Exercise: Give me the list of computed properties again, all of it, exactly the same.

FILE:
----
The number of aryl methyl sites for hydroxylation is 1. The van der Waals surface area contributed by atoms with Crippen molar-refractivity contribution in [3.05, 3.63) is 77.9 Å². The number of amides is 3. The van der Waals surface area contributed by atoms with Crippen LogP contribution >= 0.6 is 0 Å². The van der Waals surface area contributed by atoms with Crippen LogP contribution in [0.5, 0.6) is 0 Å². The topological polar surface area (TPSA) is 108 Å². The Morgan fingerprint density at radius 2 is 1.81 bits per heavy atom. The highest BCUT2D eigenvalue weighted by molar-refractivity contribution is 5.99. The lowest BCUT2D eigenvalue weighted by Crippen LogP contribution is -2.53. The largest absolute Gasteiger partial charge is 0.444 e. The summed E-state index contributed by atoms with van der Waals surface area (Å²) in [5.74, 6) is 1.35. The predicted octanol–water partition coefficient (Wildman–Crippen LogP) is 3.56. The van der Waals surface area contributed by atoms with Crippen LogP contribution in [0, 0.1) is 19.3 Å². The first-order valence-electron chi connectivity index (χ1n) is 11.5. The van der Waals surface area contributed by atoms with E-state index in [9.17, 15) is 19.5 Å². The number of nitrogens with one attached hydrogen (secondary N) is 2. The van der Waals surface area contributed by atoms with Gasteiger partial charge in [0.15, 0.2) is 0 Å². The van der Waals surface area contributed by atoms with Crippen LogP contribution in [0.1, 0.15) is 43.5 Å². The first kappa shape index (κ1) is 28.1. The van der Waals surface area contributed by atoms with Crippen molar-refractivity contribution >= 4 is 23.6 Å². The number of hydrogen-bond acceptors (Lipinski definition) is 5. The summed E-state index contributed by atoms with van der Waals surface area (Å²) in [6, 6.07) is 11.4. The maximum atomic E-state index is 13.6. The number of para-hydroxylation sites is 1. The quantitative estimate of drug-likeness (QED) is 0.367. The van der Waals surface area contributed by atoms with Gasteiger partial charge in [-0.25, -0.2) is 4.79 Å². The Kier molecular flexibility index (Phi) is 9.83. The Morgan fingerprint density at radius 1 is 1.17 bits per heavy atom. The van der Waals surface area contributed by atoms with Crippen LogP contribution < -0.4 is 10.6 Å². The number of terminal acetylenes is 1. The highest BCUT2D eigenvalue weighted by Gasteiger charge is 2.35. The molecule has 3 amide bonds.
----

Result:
The number of aryl methyl sites for hydroxylation is 1. The van der Waals surface area contributed by atoms with Crippen molar-refractivity contribution in [3.05, 3.63) is 77.9 Å². The number of amides is 3. The van der Waals surface area contributed by atoms with Crippen LogP contribution >= 0.6 is 0 Å². The van der Waals surface area contributed by atoms with Crippen LogP contribution in [0.5, 0.6) is 0 Å². The topological polar surface area (TPSA) is 108 Å². The Morgan fingerprint density at radius 2 is 1.81 bits per heavy atom. The highest BCUT2D eigenvalue weighted by molar-refractivity contribution is 5.99. The lowest BCUT2D eigenvalue weighted by Crippen LogP contribution is -2.53. The largest absolute Gasteiger partial charge is 0.444 e. The summed E-state index contributed by atoms with van der Waals surface area (Å²) in [5.74, 6) is 1.35. The predicted octanol–water partition coefficient (Wildman–Crippen LogP) is 3.56. The van der Waals surface area contributed by atoms with Crippen LogP contribution in [0, 0.1) is 19.3 Å². The first-order valence-electron chi connectivity index (χ1n) is 11.5. The van der Waals surface area contributed by atoms with E-state index in [9.17, 15) is 19.5 Å². The number of nitrogens with one attached hydrogen (secondary N) is 2. The van der Waals surface area contributed by atoms with Gasteiger partial charge in [0.15, 0.2) is 0 Å². The van der Waals surface area contributed by atoms with Crippen LogP contribution in [0.1, 0.15) is 43.5 Å². The first kappa shape index (κ1) is 28.1. The van der Waals surface area contributed by atoms with Crippen molar-refractivity contribution >= 4 is 23.6 Å². The number of hydrogen-bond acceptors (Lipinski definition) is 5. The summed E-state index contributed by atoms with van der Waals surface area (Å²) in [6, 6.07) is 11.4. The maximum atomic E-state index is 13.6. The number of para-hydroxylation sites is 1. The quantitative estimate of drug-likeness (QED) is 0.367. The van der Waals surface area contributed by atoms with Gasteiger partial charge in [-0.25, -0.2) is 4.79 Å². The Kier molecular flexibility index (Phi) is 9.83. The Morgan fingerprint density at radius 1 is 1.17 bits per heavy atom. The van der Waals surface area contributed by atoms with Crippen LogP contribution < -0.4 is 10.6 Å². The number of terminal acetylenes is 1. The highest BCUT2D eigenvalue weighted by Gasteiger charge is 2.35. The molecule has 3 amide bonds.